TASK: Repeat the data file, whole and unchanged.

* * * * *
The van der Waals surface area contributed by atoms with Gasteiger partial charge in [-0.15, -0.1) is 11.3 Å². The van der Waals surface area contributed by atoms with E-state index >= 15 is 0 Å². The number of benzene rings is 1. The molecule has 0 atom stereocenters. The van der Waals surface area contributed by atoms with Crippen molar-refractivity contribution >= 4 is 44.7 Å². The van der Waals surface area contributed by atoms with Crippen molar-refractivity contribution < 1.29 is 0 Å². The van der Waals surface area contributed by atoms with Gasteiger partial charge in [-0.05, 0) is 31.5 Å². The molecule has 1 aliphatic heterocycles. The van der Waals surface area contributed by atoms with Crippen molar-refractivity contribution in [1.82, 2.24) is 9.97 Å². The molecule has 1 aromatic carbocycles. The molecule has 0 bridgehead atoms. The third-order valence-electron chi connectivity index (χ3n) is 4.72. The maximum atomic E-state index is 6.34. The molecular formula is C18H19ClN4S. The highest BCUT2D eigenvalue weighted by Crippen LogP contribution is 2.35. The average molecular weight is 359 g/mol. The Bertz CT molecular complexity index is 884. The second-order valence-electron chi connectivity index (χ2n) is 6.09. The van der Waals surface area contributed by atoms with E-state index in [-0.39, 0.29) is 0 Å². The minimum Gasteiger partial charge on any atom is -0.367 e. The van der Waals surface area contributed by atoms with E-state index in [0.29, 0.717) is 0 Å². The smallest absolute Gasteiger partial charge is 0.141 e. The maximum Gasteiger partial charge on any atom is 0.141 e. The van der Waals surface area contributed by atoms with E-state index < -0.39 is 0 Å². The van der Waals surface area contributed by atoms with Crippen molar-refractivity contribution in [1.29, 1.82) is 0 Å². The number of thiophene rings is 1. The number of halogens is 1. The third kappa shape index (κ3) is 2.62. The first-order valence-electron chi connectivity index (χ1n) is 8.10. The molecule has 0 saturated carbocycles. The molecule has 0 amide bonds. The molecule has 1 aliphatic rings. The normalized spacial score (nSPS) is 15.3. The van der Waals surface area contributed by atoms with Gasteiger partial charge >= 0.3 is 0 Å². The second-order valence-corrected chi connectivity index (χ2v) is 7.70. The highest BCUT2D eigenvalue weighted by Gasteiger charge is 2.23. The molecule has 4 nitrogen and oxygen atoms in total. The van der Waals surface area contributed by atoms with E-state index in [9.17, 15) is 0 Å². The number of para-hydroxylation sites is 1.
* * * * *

The van der Waals surface area contributed by atoms with Gasteiger partial charge in [-0.15, -0.1) is 11.3 Å². The van der Waals surface area contributed by atoms with E-state index >= 15 is 0 Å². The number of benzene rings is 1. The molecule has 0 atom stereocenters. The van der Waals surface area contributed by atoms with Crippen molar-refractivity contribution >= 4 is 44.7 Å². The van der Waals surface area contributed by atoms with Crippen molar-refractivity contribution < 1.29 is 0 Å². The van der Waals surface area contributed by atoms with Gasteiger partial charge in [-0.05, 0) is 31.5 Å². The molecule has 1 aliphatic heterocycles. The van der Waals surface area contributed by atoms with Crippen molar-refractivity contribution in [1.82, 2.24) is 9.97 Å². The molecule has 1 aromatic carbocycles. The molecule has 0 bridgehead atoms. The third-order valence-electron chi connectivity index (χ3n) is 4.72. The maximum atomic E-state index is 6.34. The molecular formula is C18H19ClN4S. The highest BCUT2D eigenvalue weighted by Crippen LogP contribution is 2.35. The average molecular weight is 359 g/mol. The Bertz CT molecular complexity index is 884. The second-order valence-electron chi connectivity index (χ2n) is 6.09. The van der Waals surface area contributed by atoms with E-state index in [-0.39, 0.29) is 0 Å². The minimum Gasteiger partial charge on any atom is -0.367 e. The van der Waals surface area contributed by atoms with E-state index in [0.29, 0.717) is 0 Å². The smallest absolute Gasteiger partial charge is 0.141 e. The maximum Gasteiger partial charge on any atom is 0.141 e. The van der Waals surface area contributed by atoms with E-state index < -0.39 is 0 Å². The van der Waals surface area contributed by atoms with Crippen molar-refractivity contribution in [1.29, 1.82) is 0 Å². The number of thiophene rings is 1. The number of halogens is 1. The third kappa shape index (κ3) is 2.62. The first-order valence-electron chi connectivity index (χ1n) is 8.10. The molecule has 0 saturated carbocycles. The molecule has 0 amide bonds. The molecule has 1 aliphatic rings. The normalized spacial score (nSPS) is 15.3. The van der Waals surface area contributed by atoms with Gasteiger partial charge >= 0.3 is 0 Å². The second-order valence-corrected chi connectivity index (χ2v) is 7.70. The highest BCUT2D eigenvalue weighted by Gasteiger charge is 2.23. The molecule has 4 nitrogen and oxygen atoms in total. The van der Waals surface area contributed by atoms with E-state index in [9.17, 15) is 0 Å². The number of para-hydroxylation sites is 1.